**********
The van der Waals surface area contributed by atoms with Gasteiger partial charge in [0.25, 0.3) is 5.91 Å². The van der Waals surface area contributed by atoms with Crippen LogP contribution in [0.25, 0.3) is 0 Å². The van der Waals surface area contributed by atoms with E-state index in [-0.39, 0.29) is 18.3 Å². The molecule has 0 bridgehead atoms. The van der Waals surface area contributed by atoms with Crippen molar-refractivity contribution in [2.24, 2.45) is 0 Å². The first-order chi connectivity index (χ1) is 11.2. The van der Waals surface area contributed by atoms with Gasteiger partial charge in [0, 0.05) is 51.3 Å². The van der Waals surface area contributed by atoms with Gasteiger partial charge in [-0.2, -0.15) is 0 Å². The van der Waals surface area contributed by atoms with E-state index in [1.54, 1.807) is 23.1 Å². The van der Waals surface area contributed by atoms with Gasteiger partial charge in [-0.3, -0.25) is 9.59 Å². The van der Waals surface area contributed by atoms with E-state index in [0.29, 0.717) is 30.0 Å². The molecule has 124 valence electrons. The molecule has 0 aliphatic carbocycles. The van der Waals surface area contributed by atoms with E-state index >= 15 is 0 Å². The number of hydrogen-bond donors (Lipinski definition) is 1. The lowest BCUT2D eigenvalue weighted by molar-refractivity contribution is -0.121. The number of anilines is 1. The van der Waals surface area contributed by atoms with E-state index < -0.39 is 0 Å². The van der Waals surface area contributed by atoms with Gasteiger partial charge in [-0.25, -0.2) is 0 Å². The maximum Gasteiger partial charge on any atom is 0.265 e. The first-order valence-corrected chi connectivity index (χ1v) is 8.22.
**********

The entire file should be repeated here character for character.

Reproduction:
The van der Waals surface area contributed by atoms with Gasteiger partial charge in [0.25, 0.3) is 5.91 Å². The van der Waals surface area contributed by atoms with Crippen LogP contribution in [0.25, 0.3) is 0 Å². The van der Waals surface area contributed by atoms with E-state index in [-0.39, 0.29) is 18.3 Å². The molecule has 0 bridgehead atoms. The van der Waals surface area contributed by atoms with Crippen molar-refractivity contribution in [2.24, 2.45) is 0 Å². The first-order chi connectivity index (χ1) is 11.2. The van der Waals surface area contributed by atoms with Gasteiger partial charge in [0, 0.05) is 51.3 Å². The van der Waals surface area contributed by atoms with Gasteiger partial charge in [-0.2, -0.15) is 0 Å². The van der Waals surface area contributed by atoms with E-state index in [1.54, 1.807) is 23.1 Å². The van der Waals surface area contributed by atoms with Gasteiger partial charge in [-0.3, -0.25) is 9.59 Å². The van der Waals surface area contributed by atoms with E-state index in [0.29, 0.717) is 30.0 Å². The molecule has 124 valence electrons. The molecule has 0 aliphatic carbocycles. The van der Waals surface area contributed by atoms with E-state index >= 15 is 0 Å². The number of hydrogen-bond donors (Lipinski definition) is 1. The lowest BCUT2D eigenvalue weighted by molar-refractivity contribution is -0.121. The number of anilines is 1. The van der Waals surface area contributed by atoms with E-state index < -0.39 is 0 Å². The van der Waals surface area contributed by atoms with Gasteiger partial charge in [-0.25, -0.2) is 0 Å². The maximum Gasteiger partial charge on any atom is 0.265 e. The first-order valence-corrected chi connectivity index (χ1v) is 8.22.